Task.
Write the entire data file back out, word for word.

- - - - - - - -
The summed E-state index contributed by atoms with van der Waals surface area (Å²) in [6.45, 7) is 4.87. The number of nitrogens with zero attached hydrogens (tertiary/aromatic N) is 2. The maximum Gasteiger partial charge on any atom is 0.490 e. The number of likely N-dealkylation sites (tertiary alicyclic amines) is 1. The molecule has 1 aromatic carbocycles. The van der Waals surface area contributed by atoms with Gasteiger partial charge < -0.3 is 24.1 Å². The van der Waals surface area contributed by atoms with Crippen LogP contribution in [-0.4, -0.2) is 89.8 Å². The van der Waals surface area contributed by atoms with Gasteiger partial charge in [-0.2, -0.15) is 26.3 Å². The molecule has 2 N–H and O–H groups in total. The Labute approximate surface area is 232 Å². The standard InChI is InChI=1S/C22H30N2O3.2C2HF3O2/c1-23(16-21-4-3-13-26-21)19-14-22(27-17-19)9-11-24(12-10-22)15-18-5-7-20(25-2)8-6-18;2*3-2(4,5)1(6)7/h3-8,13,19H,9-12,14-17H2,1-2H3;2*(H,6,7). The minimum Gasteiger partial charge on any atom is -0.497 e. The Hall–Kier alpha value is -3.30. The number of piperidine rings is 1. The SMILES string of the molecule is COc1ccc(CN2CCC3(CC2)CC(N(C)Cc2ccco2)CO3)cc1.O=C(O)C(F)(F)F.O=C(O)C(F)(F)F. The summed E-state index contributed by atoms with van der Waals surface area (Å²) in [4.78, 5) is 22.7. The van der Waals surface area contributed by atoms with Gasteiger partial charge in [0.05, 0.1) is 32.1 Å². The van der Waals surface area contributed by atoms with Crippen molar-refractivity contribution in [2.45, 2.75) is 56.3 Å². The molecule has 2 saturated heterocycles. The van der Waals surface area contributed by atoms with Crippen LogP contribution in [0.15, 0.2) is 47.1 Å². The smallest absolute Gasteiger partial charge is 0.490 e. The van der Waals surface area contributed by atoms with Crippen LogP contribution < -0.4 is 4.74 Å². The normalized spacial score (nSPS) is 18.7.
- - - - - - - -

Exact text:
The summed E-state index contributed by atoms with van der Waals surface area (Å²) in [6.45, 7) is 4.87. The number of nitrogens with zero attached hydrogens (tertiary/aromatic N) is 2. The maximum Gasteiger partial charge on any atom is 0.490 e. The number of likely N-dealkylation sites (tertiary alicyclic amines) is 1. The molecule has 1 aromatic carbocycles. The van der Waals surface area contributed by atoms with Gasteiger partial charge < -0.3 is 24.1 Å². The van der Waals surface area contributed by atoms with Crippen LogP contribution in [-0.4, -0.2) is 89.8 Å². The van der Waals surface area contributed by atoms with Gasteiger partial charge in [-0.2, -0.15) is 26.3 Å². The molecule has 2 N–H and O–H groups in total. The Labute approximate surface area is 232 Å². The standard InChI is InChI=1S/C22H30N2O3.2C2HF3O2/c1-23(16-21-4-3-13-26-21)19-14-22(27-17-19)9-11-24(12-10-22)15-18-5-7-20(25-2)8-6-18;2*3-2(4,5)1(6)7/h3-8,13,19H,9-12,14-17H2,1-2H3;2*(H,6,7). The minimum Gasteiger partial charge on any atom is -0.497 e. The Hall–Kier alpha value is -3.30. The number of piperidine rings is 1. The SMILES string of the molecule is COc1ccc(CN2CCC3(CC2)CC(N(C)Cc2ccco2)CO3)cc1.O=C(O)C(F)(F)F.O=C(O)C(F)(F)F. The summed E-state index contributed by atoms with van der Waals surface area (Å²) in [4.78, 5) is 22.7. The van der Waals surface area contributed by atoms with Gasteiger partial charge in [0.05, 0.1) is 32.1 Å². The van der Waals surface area contributed by atoms with Crippen molar-refractivity contribution in [2.45, 2.75) is 56.3 Å². The molecule has 2 saturated heterocycles. The van der Waals surface area contributed by atoms with Crippen LogP contribution in [0.15, 0.2) is 47.1 Å². The smallest absolute Gasteiger partial charge is 0.490 e. The van der Waals surface area contributed by atoms with Crippen LogP contribution < -0.4 is 4.74 Å². The normalized spacial score (nSPS) is 18.7.